Labour Expert, Austin Gamey has stated that government can decide to block the salaries of striking Polytechnic Teachers Association of Ghana (POTAG) even though their strike have been ruled as "legal” by law.
According to him, the fact that one may have embarked on a legal strike does not mean they are entitled to their salaries for the period of strike.
“…government can decide not pay POTAG even though they are on a legal strike, because from what I see, government has a very solid case but it depends on how they would present it,” he said on Radio Gold’s ‘Tea Cup’ program.
Austin Gamey also lamented the fact that the POTAG strike has dragged on for too long because representatives of government in the process of arbitration have refused to do due consultation.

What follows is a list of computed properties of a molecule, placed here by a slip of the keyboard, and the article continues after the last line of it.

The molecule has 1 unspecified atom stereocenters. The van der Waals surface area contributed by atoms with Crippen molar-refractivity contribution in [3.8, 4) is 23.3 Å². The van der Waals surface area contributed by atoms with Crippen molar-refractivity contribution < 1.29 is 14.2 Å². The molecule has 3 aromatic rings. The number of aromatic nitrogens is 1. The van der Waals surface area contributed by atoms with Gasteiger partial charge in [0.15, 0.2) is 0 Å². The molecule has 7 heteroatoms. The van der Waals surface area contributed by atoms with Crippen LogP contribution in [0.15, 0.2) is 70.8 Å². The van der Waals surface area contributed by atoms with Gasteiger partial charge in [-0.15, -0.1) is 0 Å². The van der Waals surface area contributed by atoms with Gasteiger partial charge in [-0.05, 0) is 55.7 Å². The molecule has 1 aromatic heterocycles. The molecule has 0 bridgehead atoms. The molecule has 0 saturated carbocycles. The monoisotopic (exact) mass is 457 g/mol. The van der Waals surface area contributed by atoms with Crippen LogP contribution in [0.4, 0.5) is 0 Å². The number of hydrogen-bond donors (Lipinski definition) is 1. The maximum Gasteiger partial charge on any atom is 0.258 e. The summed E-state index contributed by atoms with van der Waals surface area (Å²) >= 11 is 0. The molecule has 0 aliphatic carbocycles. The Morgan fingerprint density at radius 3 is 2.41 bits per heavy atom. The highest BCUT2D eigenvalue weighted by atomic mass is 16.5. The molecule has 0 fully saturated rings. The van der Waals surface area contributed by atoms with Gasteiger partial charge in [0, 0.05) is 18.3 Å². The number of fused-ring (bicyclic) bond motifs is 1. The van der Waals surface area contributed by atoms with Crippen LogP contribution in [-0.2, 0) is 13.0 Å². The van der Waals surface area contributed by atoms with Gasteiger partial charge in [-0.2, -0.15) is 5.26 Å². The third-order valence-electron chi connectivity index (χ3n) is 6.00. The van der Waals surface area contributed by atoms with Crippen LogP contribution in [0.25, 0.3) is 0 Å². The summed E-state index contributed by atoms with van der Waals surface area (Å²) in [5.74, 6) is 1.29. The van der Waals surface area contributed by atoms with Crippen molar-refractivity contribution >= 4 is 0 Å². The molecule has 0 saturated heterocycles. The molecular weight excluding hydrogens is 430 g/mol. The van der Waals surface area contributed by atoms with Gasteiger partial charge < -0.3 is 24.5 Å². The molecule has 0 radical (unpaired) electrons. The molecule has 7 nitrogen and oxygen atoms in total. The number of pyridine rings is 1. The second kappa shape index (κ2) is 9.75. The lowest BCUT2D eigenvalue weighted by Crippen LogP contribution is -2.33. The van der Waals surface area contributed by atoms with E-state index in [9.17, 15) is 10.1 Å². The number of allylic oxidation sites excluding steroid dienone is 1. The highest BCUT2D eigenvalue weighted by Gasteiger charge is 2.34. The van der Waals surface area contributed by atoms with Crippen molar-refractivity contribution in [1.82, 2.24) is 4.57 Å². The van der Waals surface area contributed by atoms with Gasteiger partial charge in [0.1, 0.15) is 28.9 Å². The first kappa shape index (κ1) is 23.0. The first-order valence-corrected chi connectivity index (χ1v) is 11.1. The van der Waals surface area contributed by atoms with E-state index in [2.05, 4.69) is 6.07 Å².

“…It is a simple matter and people in authority must consult in order to help bring a closure to the issue. I know the relevant clauses to quote in other to support this case if I were the one handling it but it would not be fair to do so on radio,” he said.
His comments come on the back of a claim by POTAG President, James Dugrah, that the strike action which his association has embarked on since May this year to press home its demand for the payment of Book and Research Allowance was ruled to be legal by a court of competent jurisdiction.
To him, the strike is not illegal and any attempt to withhold the salaries of its members would result in another court action, but Austin Gamey believes it is not automatic that striking workers must be entitled to their salaries because it has been ruled as not illegal.
“Government can decide not to pay you even if your strike is not illegal,” he emphasized.